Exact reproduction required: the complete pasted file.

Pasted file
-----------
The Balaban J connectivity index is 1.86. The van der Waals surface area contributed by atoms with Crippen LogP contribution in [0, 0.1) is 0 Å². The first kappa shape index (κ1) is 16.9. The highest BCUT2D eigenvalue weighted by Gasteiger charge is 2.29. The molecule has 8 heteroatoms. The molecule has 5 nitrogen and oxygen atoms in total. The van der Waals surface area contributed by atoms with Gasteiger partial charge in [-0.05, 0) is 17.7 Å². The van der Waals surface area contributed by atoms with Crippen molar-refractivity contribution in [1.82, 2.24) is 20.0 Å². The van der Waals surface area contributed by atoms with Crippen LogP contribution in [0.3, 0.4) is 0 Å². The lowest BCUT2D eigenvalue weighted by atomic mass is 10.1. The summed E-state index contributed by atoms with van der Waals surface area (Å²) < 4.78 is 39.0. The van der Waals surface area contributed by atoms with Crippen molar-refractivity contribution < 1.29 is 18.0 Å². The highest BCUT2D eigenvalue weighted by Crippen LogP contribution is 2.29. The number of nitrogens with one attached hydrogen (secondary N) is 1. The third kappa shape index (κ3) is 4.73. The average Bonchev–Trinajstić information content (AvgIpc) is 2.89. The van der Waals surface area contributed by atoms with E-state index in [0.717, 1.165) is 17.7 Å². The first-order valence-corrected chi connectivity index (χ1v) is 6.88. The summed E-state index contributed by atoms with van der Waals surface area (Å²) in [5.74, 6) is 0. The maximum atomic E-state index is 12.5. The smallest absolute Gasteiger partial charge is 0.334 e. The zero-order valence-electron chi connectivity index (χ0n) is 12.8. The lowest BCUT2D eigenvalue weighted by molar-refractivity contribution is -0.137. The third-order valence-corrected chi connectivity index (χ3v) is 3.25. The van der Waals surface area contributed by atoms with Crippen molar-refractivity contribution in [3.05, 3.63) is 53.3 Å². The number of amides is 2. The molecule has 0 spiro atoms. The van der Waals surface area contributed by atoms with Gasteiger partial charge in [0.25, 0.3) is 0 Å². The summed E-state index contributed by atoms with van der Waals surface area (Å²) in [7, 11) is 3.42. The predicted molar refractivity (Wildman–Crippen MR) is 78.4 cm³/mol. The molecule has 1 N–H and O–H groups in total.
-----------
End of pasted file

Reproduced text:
The Balaban J connectivity index is 1.86. The van der Waals surface area contributed by atoms with Crippen LogP contribution in [0, 0.1) is 0 Å². The first kappa shape index (κ1) is 16.9. The highest BCUT2D eigenvalue weighted by Gasteiger charge is 2.29. The molecule has 8 heteroatoms. The molecule has 5 nitrogen and oxygen atoms in total. The van der Waals surface area contributed by atoms with Gasteiger partial charge in [-0.05, 0) is 17.7 Å². The van der Waals surface area contributed by atoms with Crippen molar-refractivity contribution in [1.82, 2.24) is 20.0 Å². The van der Waals surface area contributed by atoms with Crippen LogP contribution in [0.3, 0.4) is 0 Å². The lowest BCUT2D eigenvalue weighted by atomic mass is 10.1. The summed E-state index contributed by atoms with van der Waals surface area (Å²) < 4.78 is 39.0. The van der Waals surface area contributed by atoms with Crippen molar-refractivity contribution < 1.29 is 18.0 Å². The highest BCUT2D eigenvalue weighted by Crippen LogP contribution is 2.29. The number of nitrogens with one attached hydrogen (secondary N) is 1. The third kappa shape index (κ3) is 4.73. The average Bonchev–Trinajstić information content (AvgIpc) is 2.89. The van der Waals surface area contributed by atoms with E-state index in [0.717, 1.165) is 17.7 Å². The first-order valence-corrected chi connectivity index (χ1v) is 6.88. The summed E-state index contributed by atoms with van der Waals surface area (Å²) in [5.74, 6) is 0. The maximum atomic E-state index is 12.5. The smallest absolute Gasteiger partial charge is 0.334 e. The zero-order valence-electron chi connectivity index (χ0n) is 12.8. The lowest BCUT2D eigenvalue weighted by molar-refractivity contribution is -0.137. The third-order valence-corrected chi connectivity index (χ3v) is 3.25. The van der Waals surface area contributed by atoms with Crippen molar-refractivity contribution in [3.05, 3.63) is 53.3 Å². The number of amides is 2. The molecule has 0 spiro atoms. The van der Waals surface area contributed by atoms with Gasteiger partial charge in [0.25, 0.3) is 0 Å². The summed E-state index contributed by atoms with van der Waals surface area (Å²) in [7, 11) is 3.42. The predicted molar refractivity (Wildman–Crippen MR) is 78.4 cm³/mol. The molecule has 1 N–H and O–H groups in total.